Can makeup clog skin? It certainly can, and this creates a vicious cycle: Sensitive, reactive skin benefits from coverage, yet the coverage seems clogging or irritating, begetting the need for more coverage, more makeup ...
However, while clogged pores can be a real phenomenon, we strongly believe in addressing two key points when it comes to "non-comedogenic" approaches:
What ingredients within your formula are clogging pores?
Are these ingredients truly clogging pores, or are they irritating your skin?
That is, are your pores truly being clogged by thick formulas that aren't enabling the pores to properly filter ingredients OR is your skin reacting to a formula that may seem thick and heavy, sure, but that is actually irritating your skin, as you may be sensitive to or even allergic to some of its ingredients?
Which ever the cause or directionality, we still need to decode the meaning of non-comedogenic makeup:
Commonly this is meant to refer to personal care products that won't clog the pores. Non-comedogenic supposedly means a formula is unlikely to cause comedones (pore blockages). A product labeled noncomedogenic does not contain ingredients that are known to clog the pores, but this is an unregulated term that any company and any formula can toss around:
The cosmetics sphere does commonly use appealing terms to try to appeal to the health-savvy, terms like hypoallergenic, non-comedogenic, and so forth ... and perhaps such formulas bearing these terms are full of good, non-clogging ingredients, but some, indeed, are not. If you search for such makeup, you'll likely see massive corporate companies toward the top, brands sold in drugstores that are known for animal-testing, using parabens, talc, not sourcing ethically - the list goes on. Even for smaller truly good-meaning, good-doing brands using terms like non-comedogenic, there are no established testing methods or standards in place to make products qualify. It may be likely that the formula lets one's skin 'breathe' and doesn't irritate the skin, but it's not a guarantee. One formula might sit comfortably on one person's skin yet cause reaction and seem clogging to another; no blanket terms in this case exist.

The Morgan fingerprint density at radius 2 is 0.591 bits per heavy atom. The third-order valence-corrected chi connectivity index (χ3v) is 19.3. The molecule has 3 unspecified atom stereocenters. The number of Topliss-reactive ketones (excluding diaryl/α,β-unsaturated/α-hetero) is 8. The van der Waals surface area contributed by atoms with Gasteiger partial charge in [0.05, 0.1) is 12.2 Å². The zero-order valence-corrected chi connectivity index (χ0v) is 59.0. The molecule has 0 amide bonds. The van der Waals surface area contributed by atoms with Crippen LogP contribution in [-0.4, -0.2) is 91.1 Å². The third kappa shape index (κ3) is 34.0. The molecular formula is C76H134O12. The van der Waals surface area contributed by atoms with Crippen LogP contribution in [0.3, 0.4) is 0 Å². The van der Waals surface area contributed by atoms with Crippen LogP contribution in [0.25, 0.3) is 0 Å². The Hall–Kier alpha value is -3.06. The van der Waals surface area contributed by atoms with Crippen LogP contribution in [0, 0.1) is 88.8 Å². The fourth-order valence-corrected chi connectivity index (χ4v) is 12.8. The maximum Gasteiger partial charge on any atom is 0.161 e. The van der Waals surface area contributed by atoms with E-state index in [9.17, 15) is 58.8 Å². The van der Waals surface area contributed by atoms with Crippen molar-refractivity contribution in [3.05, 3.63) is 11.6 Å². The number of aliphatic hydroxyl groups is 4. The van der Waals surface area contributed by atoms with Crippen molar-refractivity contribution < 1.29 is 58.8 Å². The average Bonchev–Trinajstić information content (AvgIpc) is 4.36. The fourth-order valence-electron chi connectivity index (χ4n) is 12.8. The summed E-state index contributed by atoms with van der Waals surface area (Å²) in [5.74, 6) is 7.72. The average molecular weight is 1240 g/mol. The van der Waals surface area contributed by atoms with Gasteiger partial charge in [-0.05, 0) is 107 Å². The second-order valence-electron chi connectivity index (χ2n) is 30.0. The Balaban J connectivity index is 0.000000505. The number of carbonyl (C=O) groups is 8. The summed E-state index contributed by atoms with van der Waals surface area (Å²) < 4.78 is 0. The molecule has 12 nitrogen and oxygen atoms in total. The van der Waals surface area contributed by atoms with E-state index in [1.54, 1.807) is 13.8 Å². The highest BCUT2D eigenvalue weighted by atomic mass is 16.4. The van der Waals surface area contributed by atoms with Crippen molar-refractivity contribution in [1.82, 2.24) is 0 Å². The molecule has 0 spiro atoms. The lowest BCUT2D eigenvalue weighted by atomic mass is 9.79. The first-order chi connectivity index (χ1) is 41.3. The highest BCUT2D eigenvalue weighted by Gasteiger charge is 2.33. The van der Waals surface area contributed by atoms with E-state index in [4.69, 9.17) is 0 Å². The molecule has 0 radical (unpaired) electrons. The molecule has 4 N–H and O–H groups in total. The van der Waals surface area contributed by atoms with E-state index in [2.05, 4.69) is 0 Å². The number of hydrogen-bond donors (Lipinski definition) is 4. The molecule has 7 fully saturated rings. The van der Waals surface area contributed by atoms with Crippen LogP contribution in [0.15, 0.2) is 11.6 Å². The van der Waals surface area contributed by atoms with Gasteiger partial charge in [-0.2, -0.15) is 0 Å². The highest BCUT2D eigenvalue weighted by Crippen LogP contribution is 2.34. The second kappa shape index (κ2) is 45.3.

We suggest knowing ingredients your skin appreciates and which actually irritate it or perhaps truly clog pores, even if this means buying raw ingredients yourself and patch-testing each one. You can get raw shea butter, waxes, and even various oxides on many sites. Another option is choosing samples when offered (here are mineral makeup samples among Omiana) and patch-testing accordingly.
We don't want to cover you with thick formulas, irritating formulas, or slather on ungrounded terms just to try to garner sales. Transparency is key, and we stand to be a natural brand you can truly trust, candor included.